In our efforts to promote democracy, we might not always get the same recognition as the United States. But a recent report stated that “The EU’s strategy undoubtedly chimes well with the broad consensus that democracy must be generated from within and mesh with concomitant economic and social change”. And if we look at funding, of the estimated $2 billion spent annually on democracy-related aid projects worldwide, Tom Carothers in his recent book attributes approximately half each to the US and the EU.
The EU has developed particular expertise in the field of election observation – elections obviously being a fundamental pillar of democracy. Given a chance, the electorate has the power to transform peacefully the political and democratic landscape of a country. We are now a visible and credible actor in election observation, sending on average 12 missions a year to places as diverse as Ethiopia, the Palestinian Authority, and Afghanistan. These missions have made a real difference. They stand as very practical manifestations of the EU’s worldwide commitment to human rights and democracy.
We also provide substantial support to voter education, programmes and capacity building of domestic observer groups, like the “Network of Europeans for Electoral and Democracy Support – NEEDS”. In our election-related activities on the European continent and in Central Asia we work closely with the OSCE’s Office for Democratic Institutions and Human Rights. I am happy Ambassador Strohal is here today and we will be pleased to continue supporting its excellent work in this field.
Beyond elections, we help set-up new democratic institutions, strengthen the rule of law and develop civil society. We provide training for parliamentarians and key staff and advocate legal regimes that enable political parties to form and function. Other priorities include promoting the freedom of association and freedom of expression – focusing on independent press and broadcasting, elimination of legal and technical obstacles, promotion of adequate legislation, and raising professional standards.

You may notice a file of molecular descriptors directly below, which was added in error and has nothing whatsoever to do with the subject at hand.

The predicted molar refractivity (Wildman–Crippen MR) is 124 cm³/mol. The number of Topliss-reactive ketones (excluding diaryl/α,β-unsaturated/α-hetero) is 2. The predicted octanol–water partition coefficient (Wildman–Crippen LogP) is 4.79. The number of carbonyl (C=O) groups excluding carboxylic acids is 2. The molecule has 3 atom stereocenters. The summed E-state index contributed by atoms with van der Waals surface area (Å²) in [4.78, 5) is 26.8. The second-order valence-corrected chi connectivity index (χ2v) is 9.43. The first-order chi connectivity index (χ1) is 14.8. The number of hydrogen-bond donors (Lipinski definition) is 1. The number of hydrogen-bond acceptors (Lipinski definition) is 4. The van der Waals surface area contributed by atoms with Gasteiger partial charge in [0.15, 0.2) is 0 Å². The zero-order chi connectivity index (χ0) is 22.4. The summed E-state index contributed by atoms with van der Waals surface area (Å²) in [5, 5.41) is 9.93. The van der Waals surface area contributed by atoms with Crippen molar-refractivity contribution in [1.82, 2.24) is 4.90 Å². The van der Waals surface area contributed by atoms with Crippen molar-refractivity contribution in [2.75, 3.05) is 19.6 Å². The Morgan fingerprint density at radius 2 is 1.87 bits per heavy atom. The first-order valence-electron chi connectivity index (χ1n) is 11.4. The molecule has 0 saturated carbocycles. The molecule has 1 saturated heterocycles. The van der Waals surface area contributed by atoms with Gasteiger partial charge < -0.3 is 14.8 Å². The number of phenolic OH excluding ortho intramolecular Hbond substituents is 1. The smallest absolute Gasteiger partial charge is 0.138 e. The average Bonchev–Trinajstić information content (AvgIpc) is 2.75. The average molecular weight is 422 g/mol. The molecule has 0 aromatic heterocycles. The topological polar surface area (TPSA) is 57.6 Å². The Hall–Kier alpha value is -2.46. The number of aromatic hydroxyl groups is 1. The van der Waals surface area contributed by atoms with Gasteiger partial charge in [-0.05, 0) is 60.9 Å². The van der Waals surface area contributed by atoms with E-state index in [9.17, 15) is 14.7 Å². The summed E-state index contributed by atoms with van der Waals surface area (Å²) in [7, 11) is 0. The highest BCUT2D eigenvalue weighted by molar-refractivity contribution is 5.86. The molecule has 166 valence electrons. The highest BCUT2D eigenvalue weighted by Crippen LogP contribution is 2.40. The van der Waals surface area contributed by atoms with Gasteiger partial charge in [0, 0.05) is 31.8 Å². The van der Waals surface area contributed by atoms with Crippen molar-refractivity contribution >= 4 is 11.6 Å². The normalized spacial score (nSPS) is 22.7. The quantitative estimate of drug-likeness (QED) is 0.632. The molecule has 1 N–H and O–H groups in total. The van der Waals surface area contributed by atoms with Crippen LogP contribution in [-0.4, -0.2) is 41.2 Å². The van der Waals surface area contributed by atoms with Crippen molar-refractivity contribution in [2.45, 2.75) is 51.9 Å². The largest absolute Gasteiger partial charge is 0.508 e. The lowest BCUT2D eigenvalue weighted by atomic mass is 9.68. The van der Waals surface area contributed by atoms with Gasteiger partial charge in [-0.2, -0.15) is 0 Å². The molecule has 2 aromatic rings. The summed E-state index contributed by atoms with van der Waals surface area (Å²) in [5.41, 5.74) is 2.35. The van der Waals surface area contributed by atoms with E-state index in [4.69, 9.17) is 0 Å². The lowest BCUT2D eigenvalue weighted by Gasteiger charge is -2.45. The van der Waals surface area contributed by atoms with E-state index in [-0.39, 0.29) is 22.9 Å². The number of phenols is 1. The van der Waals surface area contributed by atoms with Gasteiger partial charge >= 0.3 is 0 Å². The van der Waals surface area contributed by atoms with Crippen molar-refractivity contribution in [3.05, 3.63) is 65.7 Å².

In a wider perspective we aim to mould the social, economic and cultural processes that underpin political reform, putting in place the conditions which will foster and support democracy. I strongly believe education has an important role to play in fostering democratic values, and will lay great emphasis on this during my time in office. The EU also draws on our own experience to assist in economic development and institution-building, drawing on our own experience. As Jean Monnet, one of the EU’s founding fathers put it, “Institutions govern relationships between people. They are the real pillars of civilisations.”
So, given this experience and tools – what is our approach for democratization in post-communist countries?
It is only natural for us to place particular importance on our immediate neighbourhood. So it is no surprise that this region has been in the vanguard of the EU’s democratisation efforts.
We have adopted a multifaceted approach, tailored to the circumstances of each country. The key element of success is of course countries’ own desire to move to democracy. Outsiders can help create a context conducive to political change, and once change is underway they can support and reward reformist forces.
But they cannot substitute for political willpower or the impetus for reform. In this respect, much has been made of the role played by the EU’s power of attraction in the enlargement process and I know Danuta Hübner will speak more about this tomorrow. There are naturally variations in speed when it comes to genuine democratization, and the Balkans is a case in point, given the recent history of conflict. But also here, the gravitational pull of the EU to foster democracy and rule of law is obvious.
Following our tremendous success with enlargement we want to continue using Europe’s power to attract, stabilise and transform. That has been the guiding principle of the latest addition to our democratization toolbox, the European Neighbourhood Policy, for which I have special responsibility. The Neighbourhood Policy gives us a framework for promoting democracy and economic development in the countries around the borders of an expanded EU.
It aims to encourage the spirit of democracy by providing our partners with incentives to reform. These include a “Governance Facility” which will offer those countries demonstrating clear progress in democratic reforms additional financial resources to go further. In return for progress to strengthen the rule of law, democracy and respect for human rights, and to promote market-oriented economic reforms, we offer a share in the EU’s single market; closer cooperation on energy and transport links; and a chance to participate in the EU's internal programmes.
In this way the EU fosters and encourages democratic reform, but does not impose it: the impetus must always come from within. Our Neighbourhood Policy uses jointly-agreed Action Plans that identify priorities for action in a broad range of areas. Differentiation is our watchword, so each Action Plan responds to the particular needs and capacities of individual countries.